Do Professional Learning Communities Matter for Student Academic Performance? An Analysis of Data from the ECLS-K /

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Bibliographic Details
Author / Creator:Raue, Kimberley Marie, author.
Ann Arbor : ProQuest Dissertations & Theses, 2017
Description:1 electronic resource (187 pages)
Format: E-Resource Dissertations
Local Note:School code: 0330
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Other authors / contributors:University of Chicago. degree granting institution.
Notes:Advisors: Andrew Abbott Committee members: Alberto Sorongon; Sara Ray Stoelinga.
Dissertation Abstracts International, Volume: 78-12(E), Section: A.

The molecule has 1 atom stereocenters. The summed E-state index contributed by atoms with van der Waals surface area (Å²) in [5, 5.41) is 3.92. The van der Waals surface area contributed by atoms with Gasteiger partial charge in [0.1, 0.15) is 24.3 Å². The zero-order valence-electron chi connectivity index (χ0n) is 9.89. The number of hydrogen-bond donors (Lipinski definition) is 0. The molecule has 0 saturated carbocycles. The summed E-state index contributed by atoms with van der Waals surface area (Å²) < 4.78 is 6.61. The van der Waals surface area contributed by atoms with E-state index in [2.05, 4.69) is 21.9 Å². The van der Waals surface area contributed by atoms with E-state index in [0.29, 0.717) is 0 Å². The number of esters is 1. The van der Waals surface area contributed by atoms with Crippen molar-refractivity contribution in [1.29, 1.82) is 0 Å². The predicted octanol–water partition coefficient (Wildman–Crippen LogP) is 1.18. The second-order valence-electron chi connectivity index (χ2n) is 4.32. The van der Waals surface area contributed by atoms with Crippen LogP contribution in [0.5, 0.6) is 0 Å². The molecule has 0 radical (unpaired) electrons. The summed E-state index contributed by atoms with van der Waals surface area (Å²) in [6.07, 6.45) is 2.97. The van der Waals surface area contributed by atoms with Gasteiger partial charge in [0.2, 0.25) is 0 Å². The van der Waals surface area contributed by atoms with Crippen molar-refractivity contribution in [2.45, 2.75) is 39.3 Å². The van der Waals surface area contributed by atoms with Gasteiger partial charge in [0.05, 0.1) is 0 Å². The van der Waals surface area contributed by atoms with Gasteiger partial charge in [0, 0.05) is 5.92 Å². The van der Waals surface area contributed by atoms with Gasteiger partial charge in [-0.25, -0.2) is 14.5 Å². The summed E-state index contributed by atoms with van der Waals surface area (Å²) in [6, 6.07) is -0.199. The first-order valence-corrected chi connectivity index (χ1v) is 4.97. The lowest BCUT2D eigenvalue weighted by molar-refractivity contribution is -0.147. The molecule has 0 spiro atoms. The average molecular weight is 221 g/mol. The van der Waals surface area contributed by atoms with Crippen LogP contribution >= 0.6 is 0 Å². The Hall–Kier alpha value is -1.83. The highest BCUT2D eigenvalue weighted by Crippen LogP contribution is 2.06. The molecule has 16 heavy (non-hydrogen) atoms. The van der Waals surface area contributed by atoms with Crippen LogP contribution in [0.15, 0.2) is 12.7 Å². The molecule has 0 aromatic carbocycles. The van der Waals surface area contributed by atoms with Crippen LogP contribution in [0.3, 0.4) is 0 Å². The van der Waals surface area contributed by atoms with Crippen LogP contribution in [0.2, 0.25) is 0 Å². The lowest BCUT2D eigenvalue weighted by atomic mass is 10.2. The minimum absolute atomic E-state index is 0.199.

Summary:The purpose of this study is to examine the effect of professional learning communities (PLCs) on elementary school students' performance in reading and mathematics using data from the Early Childhood Longitudinal Study, Kindergarten Cohort of 1998 (ECLS-K). This study also investigates whether PLCs have differential effects on student performance based on student characteristics such as socioeconomic status (SES), race, and whether they are academically at-risk and school characteristics such as school type, school size, minority enrollment, and percentage of students eligible for free or reduced-price lunch (FRPL). PLCs are seen as a promising way of remedying the traditionally isolated nature of teachers' work by facilitating a network through which teachers can share expertise, receive support, and disseminate effective practices. The underlying theory is that by facilitating teachers' access to a network of their peers, they will be able to improve their instruction, which will ultimately lead to improved student achievement. This study addresses the need for more empirical evidence on the impact of PLCs on student performance using a large, national dataset. Principal component analysis (PCA) was used to identify correlated PLC items from the ECLS-K teacher questionnaire. Hierarchical and cross-classified random effects modeling (HCM) was then used to analyze the impact of student-, teacher-, and organizational-level variables---including two PLC variables---on students' reading and mathematics performance. The analysis found that teacher collaboration had a significant positive effect on growth in reading and math scores, while a positive school climate was associated with significantly higher initial reading scores. Rarely did either PLC variable show differential effects based on student- or school-level characteristics.